Quarrying Combe Down stone

Combe Down stone is a Bath Stone and an oolitic (from the Greek òoion meaning egg and líthos meaning stone) limestone. It is formed from grains of calcium carbonate laid down during the Jurassic Period (195 to 135 million years ago) when the region was under a shallow sea. It is classified as part of the Great Oolite Group of the Chalfield Oolite Formation of which the Bath Oolite and the Combe Down Oolite are members.

It was formed when layers of marine sediment (rock and soil particles, remains of marine organisms, products of submarine volcanism, chemical precipitates from seawater) were deposited. The tiny individual spherical grains, or ooliths, were coated with lime as they rolled around the sea bed and, later, formed sedimentary rocks.

These are the Bathonian Series of rocks. Bathonian is a stage of the Middle Jurassic. It lasted from approximately 168 to around 166 million years ago. Under the microscope, the ooliths are formed from ooids, with a diameter 0.25 – 2 mm, in concentric layers, that look like fish eggs.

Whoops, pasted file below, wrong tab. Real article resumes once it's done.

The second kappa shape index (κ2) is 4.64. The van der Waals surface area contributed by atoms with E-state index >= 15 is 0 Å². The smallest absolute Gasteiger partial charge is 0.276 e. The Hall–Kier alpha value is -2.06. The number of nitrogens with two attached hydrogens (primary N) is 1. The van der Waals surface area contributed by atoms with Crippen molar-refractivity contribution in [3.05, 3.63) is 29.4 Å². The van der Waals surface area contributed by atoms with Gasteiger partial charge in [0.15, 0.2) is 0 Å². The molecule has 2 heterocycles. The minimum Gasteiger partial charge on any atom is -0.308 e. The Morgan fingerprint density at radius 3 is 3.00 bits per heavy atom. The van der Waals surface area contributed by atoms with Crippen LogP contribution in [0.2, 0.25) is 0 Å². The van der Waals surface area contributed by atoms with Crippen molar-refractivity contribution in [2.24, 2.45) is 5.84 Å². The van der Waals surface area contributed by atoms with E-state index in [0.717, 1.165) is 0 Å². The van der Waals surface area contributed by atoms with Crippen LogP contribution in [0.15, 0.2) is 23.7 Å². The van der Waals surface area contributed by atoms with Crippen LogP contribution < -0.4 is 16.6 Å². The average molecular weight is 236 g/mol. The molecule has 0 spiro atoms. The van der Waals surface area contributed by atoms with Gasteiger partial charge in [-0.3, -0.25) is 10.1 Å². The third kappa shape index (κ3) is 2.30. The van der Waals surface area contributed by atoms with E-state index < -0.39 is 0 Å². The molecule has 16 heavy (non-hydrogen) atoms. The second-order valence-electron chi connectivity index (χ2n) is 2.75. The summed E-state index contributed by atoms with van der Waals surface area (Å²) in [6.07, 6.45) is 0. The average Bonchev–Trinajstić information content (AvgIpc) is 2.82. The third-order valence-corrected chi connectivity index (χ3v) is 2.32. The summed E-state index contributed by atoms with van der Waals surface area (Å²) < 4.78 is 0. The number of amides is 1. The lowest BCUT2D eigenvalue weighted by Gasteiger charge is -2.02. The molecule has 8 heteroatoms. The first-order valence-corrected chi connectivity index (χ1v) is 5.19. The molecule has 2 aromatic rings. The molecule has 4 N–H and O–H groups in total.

The stratigraphic unit (or layer) below the Twinhoe Beds of the Great Oolite which form the uppermost part of the Combe Down plateau is the Combe Down Oolite which contained the mined stone.

The top 1.5 to 2m of the Combe Down Oolite consists of a buff, thinly to medium bedded, fine grained, slightly oolitic limestone with abundant shell debris. This stone is stronger, more thinly bedded and has a different fracture pattern than the worked freestone. It is probably for these reasons that the old miners referred to it as the ‘Bastard Stone’ and it was left by them to form the roof beds over much of the quarries.

The worked stone of the Combe Down Oolite is up to 9m in thickness and consists of a buff, medium or thickly bedded oolitic limestone. Although some cross bedding is known to exist in Springfield Quarry, the medium to thickly bedded strata in the Firs and Byfield Mines do not show this phenomenon. Beneath the worked stone of the Combe Down Oolite is 2 to 3m of pale buff/grey, thinly bedded, crystalline, shelly, oolitic limestone of the Lower Ragstone (the lowest unit of the Great Oolite). Due to the greater strength and variable character of this limestone it was not extracted by the old miners.